By the age of 6, girls start to express concerns about their weight or shape, according to the National Eating Disorders Association. Approximately half of elementary school girls (ages 6 through 12) are concerned about their weight or about becoming too fat.
The statistics on individuals struggling with eating disorders are startling. In the United States alone, 20 million woman and 10 million men struggle or have struggled with an eating disorder.
What is an eating disorder? I can tell you what it isn’t—a trend, a lifestyle or just a phase someone is going through. It is a serious problem that more often than not requires professional intervention. And the sooner the intervention takes place, the better the treatment outcome tends to be.
Each day a new summer camp brochure arrives in my mailbox, perhaps in yours as well. My daughters have always enjoyed going to camps and I believe those camps have positively influenced my children.
Not only have my daughters explored and learned new things based on the theme of the camp, but participation has helped them to build positive character traits and develop social skills. They always came back with great stories to tell us and new friends to stay in touch with!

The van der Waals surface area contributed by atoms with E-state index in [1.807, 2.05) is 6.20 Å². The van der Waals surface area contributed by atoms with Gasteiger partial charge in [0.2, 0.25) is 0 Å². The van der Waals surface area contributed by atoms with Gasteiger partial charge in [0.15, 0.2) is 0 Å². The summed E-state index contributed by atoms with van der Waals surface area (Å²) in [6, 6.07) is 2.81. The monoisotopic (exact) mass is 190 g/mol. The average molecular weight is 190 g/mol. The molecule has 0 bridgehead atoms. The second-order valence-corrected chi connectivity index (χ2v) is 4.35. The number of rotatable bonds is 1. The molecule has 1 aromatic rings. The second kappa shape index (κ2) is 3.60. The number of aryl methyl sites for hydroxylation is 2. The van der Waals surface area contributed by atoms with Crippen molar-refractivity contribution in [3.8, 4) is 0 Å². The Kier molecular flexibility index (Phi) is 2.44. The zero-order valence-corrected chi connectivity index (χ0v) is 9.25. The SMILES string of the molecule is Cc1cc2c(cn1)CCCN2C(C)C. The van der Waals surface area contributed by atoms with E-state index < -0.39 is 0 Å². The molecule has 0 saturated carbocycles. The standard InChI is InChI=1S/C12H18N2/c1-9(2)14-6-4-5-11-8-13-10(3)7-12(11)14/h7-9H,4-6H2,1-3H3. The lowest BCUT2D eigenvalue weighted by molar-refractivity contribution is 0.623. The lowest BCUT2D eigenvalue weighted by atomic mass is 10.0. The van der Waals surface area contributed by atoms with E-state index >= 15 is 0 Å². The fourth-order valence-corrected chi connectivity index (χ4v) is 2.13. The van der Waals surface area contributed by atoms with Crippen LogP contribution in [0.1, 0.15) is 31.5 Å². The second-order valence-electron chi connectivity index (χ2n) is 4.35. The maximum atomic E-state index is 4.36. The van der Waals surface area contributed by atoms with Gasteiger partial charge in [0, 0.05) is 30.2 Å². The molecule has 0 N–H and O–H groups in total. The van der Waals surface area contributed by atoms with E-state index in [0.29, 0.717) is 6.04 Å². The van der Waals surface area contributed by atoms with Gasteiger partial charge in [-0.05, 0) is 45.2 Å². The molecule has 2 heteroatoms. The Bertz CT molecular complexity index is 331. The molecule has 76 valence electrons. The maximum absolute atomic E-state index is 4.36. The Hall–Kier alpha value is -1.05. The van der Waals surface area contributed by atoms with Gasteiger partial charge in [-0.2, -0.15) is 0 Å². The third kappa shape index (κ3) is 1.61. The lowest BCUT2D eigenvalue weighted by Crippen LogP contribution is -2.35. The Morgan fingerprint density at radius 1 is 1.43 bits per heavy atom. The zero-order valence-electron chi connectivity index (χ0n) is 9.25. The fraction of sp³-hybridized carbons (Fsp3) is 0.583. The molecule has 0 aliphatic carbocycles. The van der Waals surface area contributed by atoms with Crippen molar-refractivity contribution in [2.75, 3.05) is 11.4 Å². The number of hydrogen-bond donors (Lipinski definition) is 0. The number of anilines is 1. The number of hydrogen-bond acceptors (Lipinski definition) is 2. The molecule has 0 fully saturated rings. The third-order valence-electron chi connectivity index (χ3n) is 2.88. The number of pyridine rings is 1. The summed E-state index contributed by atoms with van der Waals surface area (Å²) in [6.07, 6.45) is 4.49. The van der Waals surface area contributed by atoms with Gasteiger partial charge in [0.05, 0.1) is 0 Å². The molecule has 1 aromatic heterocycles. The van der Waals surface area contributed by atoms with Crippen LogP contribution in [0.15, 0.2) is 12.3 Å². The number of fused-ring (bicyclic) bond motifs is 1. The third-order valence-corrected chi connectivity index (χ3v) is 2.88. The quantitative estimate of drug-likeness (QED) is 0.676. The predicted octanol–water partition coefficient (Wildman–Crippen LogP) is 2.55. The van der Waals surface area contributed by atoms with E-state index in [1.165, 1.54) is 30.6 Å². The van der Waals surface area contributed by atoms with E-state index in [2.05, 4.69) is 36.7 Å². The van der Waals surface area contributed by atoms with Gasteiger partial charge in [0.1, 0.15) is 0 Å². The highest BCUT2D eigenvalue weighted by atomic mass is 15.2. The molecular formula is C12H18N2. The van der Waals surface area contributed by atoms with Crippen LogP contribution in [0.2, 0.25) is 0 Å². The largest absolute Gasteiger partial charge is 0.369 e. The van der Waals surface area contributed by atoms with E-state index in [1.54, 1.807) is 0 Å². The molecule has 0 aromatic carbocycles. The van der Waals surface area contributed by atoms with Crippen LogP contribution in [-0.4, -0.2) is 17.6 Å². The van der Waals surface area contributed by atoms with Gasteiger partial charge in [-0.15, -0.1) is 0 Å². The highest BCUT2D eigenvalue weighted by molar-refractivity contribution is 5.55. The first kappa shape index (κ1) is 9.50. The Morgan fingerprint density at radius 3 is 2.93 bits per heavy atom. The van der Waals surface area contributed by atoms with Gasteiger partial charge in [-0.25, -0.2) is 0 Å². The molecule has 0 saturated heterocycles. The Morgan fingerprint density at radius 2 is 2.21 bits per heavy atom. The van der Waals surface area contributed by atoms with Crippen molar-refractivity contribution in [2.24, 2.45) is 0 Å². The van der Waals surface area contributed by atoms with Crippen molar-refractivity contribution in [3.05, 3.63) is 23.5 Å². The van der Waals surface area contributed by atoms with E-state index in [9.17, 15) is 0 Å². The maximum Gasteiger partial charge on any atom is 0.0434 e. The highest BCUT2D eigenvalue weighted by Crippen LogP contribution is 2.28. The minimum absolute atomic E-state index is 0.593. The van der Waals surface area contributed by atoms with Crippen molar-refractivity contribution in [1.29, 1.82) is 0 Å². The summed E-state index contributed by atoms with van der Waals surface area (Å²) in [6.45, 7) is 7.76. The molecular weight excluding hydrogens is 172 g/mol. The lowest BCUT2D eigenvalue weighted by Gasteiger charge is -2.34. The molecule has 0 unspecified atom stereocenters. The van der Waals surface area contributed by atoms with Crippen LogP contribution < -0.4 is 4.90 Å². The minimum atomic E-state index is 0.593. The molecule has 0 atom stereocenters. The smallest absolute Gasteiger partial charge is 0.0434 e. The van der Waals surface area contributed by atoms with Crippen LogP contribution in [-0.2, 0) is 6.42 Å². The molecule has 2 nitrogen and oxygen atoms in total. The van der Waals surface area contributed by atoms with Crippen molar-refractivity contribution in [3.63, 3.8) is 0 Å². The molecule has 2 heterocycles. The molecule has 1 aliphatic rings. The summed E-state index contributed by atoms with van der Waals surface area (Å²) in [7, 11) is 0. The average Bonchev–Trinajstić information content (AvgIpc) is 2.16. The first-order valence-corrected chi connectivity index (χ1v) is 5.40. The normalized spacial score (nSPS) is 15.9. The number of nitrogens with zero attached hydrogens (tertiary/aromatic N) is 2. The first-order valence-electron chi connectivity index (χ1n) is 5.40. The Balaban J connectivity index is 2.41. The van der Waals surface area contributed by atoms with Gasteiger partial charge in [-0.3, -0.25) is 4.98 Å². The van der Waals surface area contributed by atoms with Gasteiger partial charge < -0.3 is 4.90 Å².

When you prepare a child for permanency, you come into contact with a lot of people—birth parents, foster parents, caseworkers, mental health providers, educational staff, and so on. It is a lot for a child to have so many people involved in this process. Certainly it can be hard to keep up with all of it and still manage to be a kid. There is no normalcy about the children’s or youths’ lives at this point.
Let me tell you about just one example, condensing the details considerably.